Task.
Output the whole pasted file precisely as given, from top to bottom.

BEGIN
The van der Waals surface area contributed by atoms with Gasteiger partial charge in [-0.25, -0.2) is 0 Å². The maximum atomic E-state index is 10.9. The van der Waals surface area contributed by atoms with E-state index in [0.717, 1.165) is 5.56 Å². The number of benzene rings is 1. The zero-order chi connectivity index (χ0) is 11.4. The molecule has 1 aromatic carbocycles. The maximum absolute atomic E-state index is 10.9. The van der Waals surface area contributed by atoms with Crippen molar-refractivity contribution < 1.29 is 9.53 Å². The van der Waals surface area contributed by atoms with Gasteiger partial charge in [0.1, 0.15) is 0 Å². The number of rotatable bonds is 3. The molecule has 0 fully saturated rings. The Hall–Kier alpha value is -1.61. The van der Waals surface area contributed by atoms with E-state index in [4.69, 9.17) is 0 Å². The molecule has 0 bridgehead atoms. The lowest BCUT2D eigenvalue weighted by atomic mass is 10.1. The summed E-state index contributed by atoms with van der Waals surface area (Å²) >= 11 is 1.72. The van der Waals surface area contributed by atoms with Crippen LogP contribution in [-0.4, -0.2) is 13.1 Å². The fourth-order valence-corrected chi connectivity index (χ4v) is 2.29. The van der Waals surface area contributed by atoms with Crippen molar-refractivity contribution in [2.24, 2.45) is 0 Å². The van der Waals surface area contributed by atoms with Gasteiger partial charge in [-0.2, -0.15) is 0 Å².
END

The van der Waals surface area contributed by atoms with Gasteiger partial charge in [-0.25, -0.2) is 0 Å². The maximum atomic E-state index is 10.9. The van der Waals surface area contributed by atoms with E-state index in [0.717, 1.165) is 5.56 Å². The number of benzene rings is 1. The zero-order chi connectivity index (χ0) is 11.4. The molecule has 1 aromatic carbocycles. The maximum absolute atomic E-state index is 10.9. The van der Waals surface area contributed by atoms with Crippen molar-refractivity contribution < 1.29 is 9.53 Å². The van der Waals surface area contributed by atoms with Gasteiger partial charge in [0.1, 0.15) is 0 Å². The number of rotatable bonds is 3. The molecule has 0 fully saturated rings. The Hall–Kier alpha value is -1.61. The van der Waals surface area contributed by atoms with E-state index in [4.69, 9.17) is 0 Å². The molecule has 0 bridgehead atoms. The lowest BCUT2D eigenvalue weighted by atomic mass is 10.1. The summed E-state index contributed by atoms with van der Waals surface area (Å²) >= 11 is 1.72. The van der Waals surface area contributed by atoms with Crippen LogP contribution in [-0.4, -0.2) is 13.1 Å². The fourth-order valence-corrected chi connectivity index (χ4v) is 2.29. The van der Waals surface area contributed by atoms with Crippen molar-refractivity contribution in [2.24, 2.45) is 0 Å². The van der Waals surface area contributed by atoms with Gasteiger partial charge in [-0.2, -0.15) is 0 Å².